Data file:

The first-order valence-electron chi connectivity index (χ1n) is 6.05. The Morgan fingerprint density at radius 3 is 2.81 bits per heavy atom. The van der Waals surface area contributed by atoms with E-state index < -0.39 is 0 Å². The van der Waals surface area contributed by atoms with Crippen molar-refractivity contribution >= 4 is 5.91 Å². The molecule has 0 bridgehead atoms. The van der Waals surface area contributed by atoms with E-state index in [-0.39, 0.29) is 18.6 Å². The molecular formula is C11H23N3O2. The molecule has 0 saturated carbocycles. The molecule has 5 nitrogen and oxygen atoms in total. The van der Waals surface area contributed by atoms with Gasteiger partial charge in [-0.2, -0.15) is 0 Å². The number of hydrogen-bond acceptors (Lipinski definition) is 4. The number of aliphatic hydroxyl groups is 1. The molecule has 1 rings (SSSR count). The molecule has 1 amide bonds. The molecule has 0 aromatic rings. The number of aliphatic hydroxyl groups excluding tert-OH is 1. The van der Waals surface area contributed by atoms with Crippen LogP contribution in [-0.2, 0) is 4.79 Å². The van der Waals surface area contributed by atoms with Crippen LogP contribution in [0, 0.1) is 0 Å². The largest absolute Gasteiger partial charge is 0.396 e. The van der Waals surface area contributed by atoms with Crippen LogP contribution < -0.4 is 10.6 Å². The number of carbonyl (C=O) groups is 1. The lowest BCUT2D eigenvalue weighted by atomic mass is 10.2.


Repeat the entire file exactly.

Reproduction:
The first-order valence-electron chi connectivity index (χ1n) is 6.05. The Morgan fingerprint density at radius 3 is 2.81 bits per heavy atom. The van der Waals surface area contributed by atoms with E-state index < -0.39 is 0 Å². The van der Waals surface area contributed by atoms with Crippen molar-refractivity contribution >= 4 is 5.91 Å². The molecule has 0 bridgehead atoms. The van der Waals surface area contributed by atoms with E-state index in [-0.39, 0.29) is 18.6 Å². The molecular formula is C11H23N3O2. The molecule has 0 saturated carbocycles. The molecule has 5 nitrogen and oxygen atoms in total. The van der Waals surface area contributed by atoms with Gasteiger partial charge in [-0.2, -0.15) is 0 Å². The number of hydrogen-bond acceptors (Lipinski definition) is 4. The number of aliphatic hydroxyl groups is 1. The molecule has 1 rings (SSSR count). The molecule has 1 amide bonds. The molecule has 0 aromatic rings. The number of aliphatic hydroxyl groups excluding tert-OH is 1. The van der Waals surface area contributed by atoms with Crippen LogP contribution in [-0.2, 0) is 4.79 Å². The van der Waals surface area contributed by atoms with Crippen LogP contribution in [0, 0.1) is 0 Å². The largest absolute Gasteiger partial charge is 0.396 e. The van der Waals surface area contributed by atoms with Crippen LogP contribution < -0.4 is 10.6 Å². The number of carbonyl (C=O) groups is 1. The lowest BCUT2D eigenvalue weighted by atomic mass is 10.2.